Wednesday, October 10, 2007

Darling? I don't think so

Almost exactly two years ago, I wrote to the then Chancellor of the Exchequer - now, of course, Our Great Leader - more to vent my spleen about Inheritance Tax than in any hope of a sensible response. This is a part of that letter:

Dear Mr Brown

Yesterday my sister and I paid a total of just over £££££ [an amount which seemed a very large sum of money to me] inheritance tax/Capital Gains Tax/whatever on our late mother’s estate. In pointing out to you the circumstances under which this estate was accumulated, I am looking for someone – yourself, a minion – to convince me that this is reasonable. As a member of the Labour Party for some 15 years, I am not averse to an equitable distribution of wealth, but have never considered my family to come into the ‘wealthy’ category.

My parents were both teachers in the State System – not much chance to avoid paying taxes there. My father died four years after retirement at the age of 65. My mother, deprived of the companion with whom she might have taken expensive holidays, lived modestly in the family house that they had bought in 1955 in the West End of Glasgow. She had some investments, which she guarded against the possibility of extreme old age and ill health.

In the event, she lived in that house until she was 92, when a stroke meant she had to move into a nursing home. She died a year later. When we sold the house, it made what to us appeared an impressive price – the basis of the estate on which we are now taxed.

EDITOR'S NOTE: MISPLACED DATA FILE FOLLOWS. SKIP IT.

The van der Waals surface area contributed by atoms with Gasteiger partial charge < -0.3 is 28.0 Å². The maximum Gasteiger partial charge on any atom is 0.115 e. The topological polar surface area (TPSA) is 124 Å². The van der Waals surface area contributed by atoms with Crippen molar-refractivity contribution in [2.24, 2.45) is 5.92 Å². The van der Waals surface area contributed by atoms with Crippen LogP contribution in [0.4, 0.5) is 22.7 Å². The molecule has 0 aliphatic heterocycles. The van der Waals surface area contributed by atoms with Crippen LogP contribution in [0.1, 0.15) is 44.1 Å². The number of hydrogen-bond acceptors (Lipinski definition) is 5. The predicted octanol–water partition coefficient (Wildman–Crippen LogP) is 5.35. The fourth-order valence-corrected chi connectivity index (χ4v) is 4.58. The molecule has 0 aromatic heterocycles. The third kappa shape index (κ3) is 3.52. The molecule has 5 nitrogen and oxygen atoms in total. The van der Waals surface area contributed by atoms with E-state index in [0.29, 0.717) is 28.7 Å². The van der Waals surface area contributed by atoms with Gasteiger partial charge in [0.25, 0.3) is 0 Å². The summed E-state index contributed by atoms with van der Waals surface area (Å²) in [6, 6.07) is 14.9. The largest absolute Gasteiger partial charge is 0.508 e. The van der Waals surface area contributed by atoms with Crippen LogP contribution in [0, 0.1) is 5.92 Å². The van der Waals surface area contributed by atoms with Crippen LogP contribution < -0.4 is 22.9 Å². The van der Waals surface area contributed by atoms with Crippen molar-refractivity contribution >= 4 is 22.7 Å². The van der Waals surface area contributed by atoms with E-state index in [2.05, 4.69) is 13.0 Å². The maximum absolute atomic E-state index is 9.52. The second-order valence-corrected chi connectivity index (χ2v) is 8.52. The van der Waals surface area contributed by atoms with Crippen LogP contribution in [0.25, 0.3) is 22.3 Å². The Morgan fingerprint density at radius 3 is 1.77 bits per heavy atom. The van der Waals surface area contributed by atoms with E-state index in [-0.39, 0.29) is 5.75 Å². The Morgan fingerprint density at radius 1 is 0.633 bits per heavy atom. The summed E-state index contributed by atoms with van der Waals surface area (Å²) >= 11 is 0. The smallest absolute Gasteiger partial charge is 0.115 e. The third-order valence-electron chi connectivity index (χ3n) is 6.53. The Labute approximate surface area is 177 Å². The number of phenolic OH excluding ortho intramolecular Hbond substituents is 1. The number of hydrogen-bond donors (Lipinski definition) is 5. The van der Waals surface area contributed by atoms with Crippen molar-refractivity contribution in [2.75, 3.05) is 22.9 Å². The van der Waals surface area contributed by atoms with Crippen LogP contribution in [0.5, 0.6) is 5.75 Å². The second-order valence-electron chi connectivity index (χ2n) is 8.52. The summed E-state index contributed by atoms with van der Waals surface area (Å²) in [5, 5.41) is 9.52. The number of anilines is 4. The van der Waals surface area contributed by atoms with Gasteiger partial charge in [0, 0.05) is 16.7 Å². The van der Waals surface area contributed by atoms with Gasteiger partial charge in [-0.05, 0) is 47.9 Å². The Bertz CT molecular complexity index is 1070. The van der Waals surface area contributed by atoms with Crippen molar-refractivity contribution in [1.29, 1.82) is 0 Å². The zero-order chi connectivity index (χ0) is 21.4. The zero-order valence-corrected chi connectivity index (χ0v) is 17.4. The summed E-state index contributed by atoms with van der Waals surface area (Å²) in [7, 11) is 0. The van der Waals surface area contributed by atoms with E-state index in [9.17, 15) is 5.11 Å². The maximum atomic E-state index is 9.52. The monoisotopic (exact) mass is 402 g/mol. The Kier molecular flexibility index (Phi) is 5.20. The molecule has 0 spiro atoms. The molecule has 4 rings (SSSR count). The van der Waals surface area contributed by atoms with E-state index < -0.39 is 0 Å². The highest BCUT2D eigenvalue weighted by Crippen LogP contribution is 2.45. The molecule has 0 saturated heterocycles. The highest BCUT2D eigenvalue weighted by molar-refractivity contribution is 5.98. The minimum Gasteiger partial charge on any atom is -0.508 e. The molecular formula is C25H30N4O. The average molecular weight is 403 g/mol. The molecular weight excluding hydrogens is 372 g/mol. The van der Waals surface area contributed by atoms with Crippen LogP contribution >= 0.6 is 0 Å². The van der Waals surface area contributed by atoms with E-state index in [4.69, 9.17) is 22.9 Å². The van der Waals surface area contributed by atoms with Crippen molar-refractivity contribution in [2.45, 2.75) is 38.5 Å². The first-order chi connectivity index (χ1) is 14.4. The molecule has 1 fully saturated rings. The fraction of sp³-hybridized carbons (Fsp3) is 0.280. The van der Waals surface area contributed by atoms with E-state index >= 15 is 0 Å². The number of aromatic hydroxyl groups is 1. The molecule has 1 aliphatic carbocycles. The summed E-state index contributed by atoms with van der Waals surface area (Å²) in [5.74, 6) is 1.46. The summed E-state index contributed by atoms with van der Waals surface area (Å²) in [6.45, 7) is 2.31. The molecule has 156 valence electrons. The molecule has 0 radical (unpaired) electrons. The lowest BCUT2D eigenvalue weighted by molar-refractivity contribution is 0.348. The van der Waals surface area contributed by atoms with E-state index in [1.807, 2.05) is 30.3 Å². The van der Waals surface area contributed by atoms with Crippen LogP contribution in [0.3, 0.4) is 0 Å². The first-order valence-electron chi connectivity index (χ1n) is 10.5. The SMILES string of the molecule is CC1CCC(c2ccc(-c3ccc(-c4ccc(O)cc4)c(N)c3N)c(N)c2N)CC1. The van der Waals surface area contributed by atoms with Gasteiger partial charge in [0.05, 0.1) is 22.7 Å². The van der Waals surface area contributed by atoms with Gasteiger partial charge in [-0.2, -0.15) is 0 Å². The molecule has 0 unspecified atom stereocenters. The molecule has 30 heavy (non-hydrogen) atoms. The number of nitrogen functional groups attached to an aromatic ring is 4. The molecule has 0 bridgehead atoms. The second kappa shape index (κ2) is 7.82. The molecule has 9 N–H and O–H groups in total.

How would you have avoided that tax? How should we ensure that our children do not suffer the same burden? And how, finally, will we feel if the law is changed in the near future to raise the threshold for paying inheritance tax?
Rhetorical questions for a busy chancellor? But this retired teacher suddenly finds herself in sympathy with a group of people with whom I have never before identified. Convince me, please.

Yours sincerely
He - or rather some minion - did reply, to the effect that, you know, the country couldn't manage without this tax money, and come on, old thing, you're obviously rolling in it. Actually I made that last bit up, but the firm tone of the letter left me in no doubt that without Inheritance Tax the Treasury would grind to a halt.

Do I feel pleased at my clairvoyance? Huh. Will I vote for Flash Gordon's lot again? Your guess.


  1. So often the real stories from individuals make the facts and figures used by politicians to develop policies seem fictional.

    And did you really expect a sensible response? If so, your government officials are much different than ours.

  2. What does the advert say...? "Tax doesn't have to be taxing". Huh!

  3. It'll be a blue-rinse next then!

  4. Nah - I'll stick to pink!